The matrix $A = \begin{bmatrix}9&-1\\1&7\end{bmatrix}$ has one eigenvalue of multiplicity 2. Find this eigenvalue and the dimension of the eigenspace.

So I found the eigenvalue by doing $A - \lambda I$ to get:

$\lambda = 8$

But how exactly do I find the dimension of the eigenspace?

  • $\begingroup$ Just FYI for a quicker determination... $detA=64$. The eigenvalues have this product. If the eigenvalues are equal, then they must be $\pm \sqrt{64}$ $\endgroup$
    – David P
    Dec 3, 2021 at 23:27

2 Answers 2


The dimension of the eigenspace is given by the dimension of the nullspace of $A - 8I = \left(\begin{matrix} 1 & -1 \\ 1 & -1 \end{matrix} \right)$, which one can row reduce to $\left(\begin{matrix} 1 & -1 \\ 0 & 0 \end{matrix} \right)$, so the dimension is $1$.

Note that the number of pivots in this matrix counts the rank of $A-8I$. Thinking of $A-8I$ as a linear operator from $\mathbb{R}^{2}$ to $\mathbb{R}^{2}$, the dimension of the nullspace of $A-8I$ is given by $\dim(\mathbb{R}^{2}) - \mathrm{rank}(A-8I) = 2 - 1 = 1$ by the so-called rank-nullity theorem. Of course, one can be more explicit: it is straightforward to see that the nullspace of $A - 8I$ is spanned by the vector $(1, 1)$, and hence has dimension $1$.

  • $\begingroup$ I understand the RREF, and how you got the matrix that tells you the dimension, but how exactly do you determine that the dimension is 1? Is it just because there is only one pivot column? $\endgroup$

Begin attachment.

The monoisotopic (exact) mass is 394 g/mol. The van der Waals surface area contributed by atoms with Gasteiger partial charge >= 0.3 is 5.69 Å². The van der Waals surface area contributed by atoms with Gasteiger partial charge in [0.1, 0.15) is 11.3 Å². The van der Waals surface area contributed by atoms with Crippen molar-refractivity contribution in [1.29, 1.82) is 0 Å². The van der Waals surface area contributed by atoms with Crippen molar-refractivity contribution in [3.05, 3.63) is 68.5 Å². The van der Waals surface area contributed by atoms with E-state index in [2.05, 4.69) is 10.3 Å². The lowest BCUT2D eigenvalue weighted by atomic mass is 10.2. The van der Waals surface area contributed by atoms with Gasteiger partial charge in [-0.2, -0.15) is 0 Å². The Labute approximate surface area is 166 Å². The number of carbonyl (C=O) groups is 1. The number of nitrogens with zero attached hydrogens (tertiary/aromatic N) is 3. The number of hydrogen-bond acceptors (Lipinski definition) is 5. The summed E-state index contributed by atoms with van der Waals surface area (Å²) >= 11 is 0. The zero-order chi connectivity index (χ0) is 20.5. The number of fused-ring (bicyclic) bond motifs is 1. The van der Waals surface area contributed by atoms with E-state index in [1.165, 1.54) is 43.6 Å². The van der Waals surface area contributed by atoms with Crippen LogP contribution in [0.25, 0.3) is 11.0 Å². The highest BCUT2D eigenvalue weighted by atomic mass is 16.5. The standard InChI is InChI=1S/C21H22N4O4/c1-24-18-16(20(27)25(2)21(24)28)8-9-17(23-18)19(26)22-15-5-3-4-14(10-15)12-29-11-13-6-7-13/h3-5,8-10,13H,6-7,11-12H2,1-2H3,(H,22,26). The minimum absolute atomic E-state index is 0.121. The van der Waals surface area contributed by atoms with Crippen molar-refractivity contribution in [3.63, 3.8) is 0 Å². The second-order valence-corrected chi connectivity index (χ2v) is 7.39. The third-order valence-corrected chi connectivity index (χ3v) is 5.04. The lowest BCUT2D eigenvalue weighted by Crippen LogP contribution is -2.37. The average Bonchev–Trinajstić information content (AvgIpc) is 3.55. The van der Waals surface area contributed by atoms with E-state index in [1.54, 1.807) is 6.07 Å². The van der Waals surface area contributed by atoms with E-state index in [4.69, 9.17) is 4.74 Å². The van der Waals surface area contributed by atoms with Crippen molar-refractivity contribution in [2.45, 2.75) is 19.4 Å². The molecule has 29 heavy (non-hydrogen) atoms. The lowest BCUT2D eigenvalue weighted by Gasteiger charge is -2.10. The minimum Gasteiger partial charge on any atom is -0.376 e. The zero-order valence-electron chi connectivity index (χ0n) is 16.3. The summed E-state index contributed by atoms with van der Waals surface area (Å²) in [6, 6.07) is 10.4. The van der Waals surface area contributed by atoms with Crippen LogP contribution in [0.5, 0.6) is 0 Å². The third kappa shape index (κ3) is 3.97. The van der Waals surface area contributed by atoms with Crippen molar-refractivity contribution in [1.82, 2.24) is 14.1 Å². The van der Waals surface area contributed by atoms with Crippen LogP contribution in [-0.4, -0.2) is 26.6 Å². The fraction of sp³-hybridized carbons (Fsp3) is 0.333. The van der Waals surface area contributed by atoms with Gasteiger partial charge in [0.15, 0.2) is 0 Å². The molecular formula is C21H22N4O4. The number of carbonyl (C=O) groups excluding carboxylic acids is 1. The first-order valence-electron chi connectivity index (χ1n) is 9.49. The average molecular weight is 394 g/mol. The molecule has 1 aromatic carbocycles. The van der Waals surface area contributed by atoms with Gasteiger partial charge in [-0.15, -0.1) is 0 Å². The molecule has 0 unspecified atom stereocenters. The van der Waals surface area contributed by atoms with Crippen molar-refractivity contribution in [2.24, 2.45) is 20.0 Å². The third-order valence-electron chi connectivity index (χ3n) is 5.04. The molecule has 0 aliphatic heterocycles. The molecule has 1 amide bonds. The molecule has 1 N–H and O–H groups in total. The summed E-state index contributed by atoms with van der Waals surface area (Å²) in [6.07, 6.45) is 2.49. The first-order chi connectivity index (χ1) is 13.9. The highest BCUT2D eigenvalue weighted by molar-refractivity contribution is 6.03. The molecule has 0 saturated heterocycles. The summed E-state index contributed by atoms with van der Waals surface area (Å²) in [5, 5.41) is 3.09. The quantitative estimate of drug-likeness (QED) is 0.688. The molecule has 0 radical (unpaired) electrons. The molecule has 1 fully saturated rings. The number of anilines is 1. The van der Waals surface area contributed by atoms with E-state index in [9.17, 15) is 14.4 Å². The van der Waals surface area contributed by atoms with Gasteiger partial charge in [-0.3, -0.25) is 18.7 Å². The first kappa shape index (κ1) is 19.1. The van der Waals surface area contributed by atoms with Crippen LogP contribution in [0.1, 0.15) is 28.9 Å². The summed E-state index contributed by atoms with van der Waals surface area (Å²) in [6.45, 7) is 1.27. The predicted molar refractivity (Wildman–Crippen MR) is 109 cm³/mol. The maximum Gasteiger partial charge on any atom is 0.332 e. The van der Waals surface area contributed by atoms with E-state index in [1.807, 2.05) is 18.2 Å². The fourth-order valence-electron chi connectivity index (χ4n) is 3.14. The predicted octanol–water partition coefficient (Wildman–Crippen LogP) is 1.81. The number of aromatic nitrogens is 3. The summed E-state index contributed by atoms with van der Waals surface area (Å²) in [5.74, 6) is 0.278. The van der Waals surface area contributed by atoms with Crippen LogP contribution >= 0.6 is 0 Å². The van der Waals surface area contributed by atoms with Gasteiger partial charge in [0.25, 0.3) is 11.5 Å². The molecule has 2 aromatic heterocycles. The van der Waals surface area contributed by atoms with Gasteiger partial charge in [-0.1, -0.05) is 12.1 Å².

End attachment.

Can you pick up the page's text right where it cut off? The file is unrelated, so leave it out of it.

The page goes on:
– Shammy
    Jul 15, 2016 at 0:03
  • $\begingroup$ @Shammy: I've updated my answer. Does this help? $\endgroup$ Jul 15, 2016 at 0:19

By definition, an eigenvector $v$ with eigenvalue $\lambda$ satisfies $Av = \lambda v$, so we have $Av-\lambda v =Av - \lambda I v = 0$, where $I$ is the identity matrix. Thus, $$(A-\lambda I)v = 0,$$ and $v$ is in the nullspace of $A-\lambda I$.

Since the eigenvalue in your example is $\lambda = 8$, to find the eigenspace related to this eigenvalue we need to find the nullspace of $A - 8I$, which is the matrix $$\left[\begin{array}{cc}1 & -1 \\ 1 & -1 \\ \end{array} \right].$$ We can row-reduce it to obtain $$\left[\begin{array}{cc} 1 & -1 \\ 0 & 0 \\ \end{array} \right].$$ This corresponds to the equation $$x-y = 0,$$ so $x = y$ for every eigenvector associated to the eigenvalue $\lambda = 8$. Therefore, if $(x,y)$ is an eigenvector, then $(x,y) = (x,x) = x(1,1)$, meaning that the eigenspace is $$W=[(1,1)],$$ and its dimension is $1$.


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